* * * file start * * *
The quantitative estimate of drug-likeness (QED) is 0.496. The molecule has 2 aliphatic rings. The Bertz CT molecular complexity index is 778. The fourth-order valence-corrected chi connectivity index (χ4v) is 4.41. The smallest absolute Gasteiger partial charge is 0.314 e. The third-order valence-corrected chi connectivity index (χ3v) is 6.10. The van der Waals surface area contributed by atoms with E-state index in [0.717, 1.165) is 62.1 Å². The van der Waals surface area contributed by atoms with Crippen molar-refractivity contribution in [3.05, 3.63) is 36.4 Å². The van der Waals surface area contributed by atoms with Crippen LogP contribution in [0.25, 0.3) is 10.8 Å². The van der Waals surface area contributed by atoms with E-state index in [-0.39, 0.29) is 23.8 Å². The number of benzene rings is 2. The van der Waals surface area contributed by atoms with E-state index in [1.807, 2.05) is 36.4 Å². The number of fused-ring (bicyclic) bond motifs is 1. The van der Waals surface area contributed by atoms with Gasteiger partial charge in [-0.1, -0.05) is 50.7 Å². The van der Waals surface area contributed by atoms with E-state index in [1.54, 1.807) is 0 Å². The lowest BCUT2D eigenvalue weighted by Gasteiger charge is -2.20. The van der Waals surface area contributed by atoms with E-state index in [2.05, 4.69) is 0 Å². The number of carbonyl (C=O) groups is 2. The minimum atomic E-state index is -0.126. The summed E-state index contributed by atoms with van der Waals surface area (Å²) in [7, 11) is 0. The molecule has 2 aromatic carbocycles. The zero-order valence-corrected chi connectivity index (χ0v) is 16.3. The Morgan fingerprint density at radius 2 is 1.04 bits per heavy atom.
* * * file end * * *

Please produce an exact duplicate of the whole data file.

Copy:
The quantitative estimate of drug-likeness (QED) is 0.496. The molecule has 2 aliphatic rings. The Bertz CT molecular complexity index is 778. The fourth-order valence-corrected chi connectivity index (χ4v) is 4.41. The smallest absolute Gasteiger partial charge is 0.314 e. The third-order valence-corrected chi connectivity index (χ3v) is 6.10. The van der Waals surface area contributed by atoms with E-state index in [0.717, 1.165) is 62.1 Å². The van der Waals surface area contributed by atoms with Crippen molar-refractivity contribution in [3.05, 3.63) is 36.4 Å². The van der Waals surface area contributed by atoms with Crippen LogP contribution in [0.25, 0.3) is 10.8 Å². The van der Waals surface area contributed by atoms with E-state index in [-0.39, 0.29) is 23.8 Å². The number of benzene rings is 2. The van der Waals surface area contributed by atoms with E-state index in [1.807, 2.05) is 36.4 Å². The number of fused-ring (bicyclic) bond motifs is 1. The van der Waals surface area contributed by atoms with Gasteiger partial charge in [-0.1, -0.05) is 50.7 Å². The van der Waals surface area contributed by atoms with E-state index in [1.54, 1.807) is 0 Å². The lowest BCUT2D eigenvalue weighted by Gasteiger charge is -2.20. The van der Waals surface area contributed by atoms with E-state index in [2.05, 4.69) is 0 Å². The number of carbonyl (C=O) groups is 2. The minimum atomic E-state index is -0.126. The summed E-state index contributed by atoms with van der Waals surface area (Å²) in [7, 11) is 0. The molecule has 2 aromatic carbocycles. The zero-order valence-corrected chi connectivity index (χ0v) is 16.3. The Morgan fingerprint density at radius 2 is 1.04 bits per heavy atom.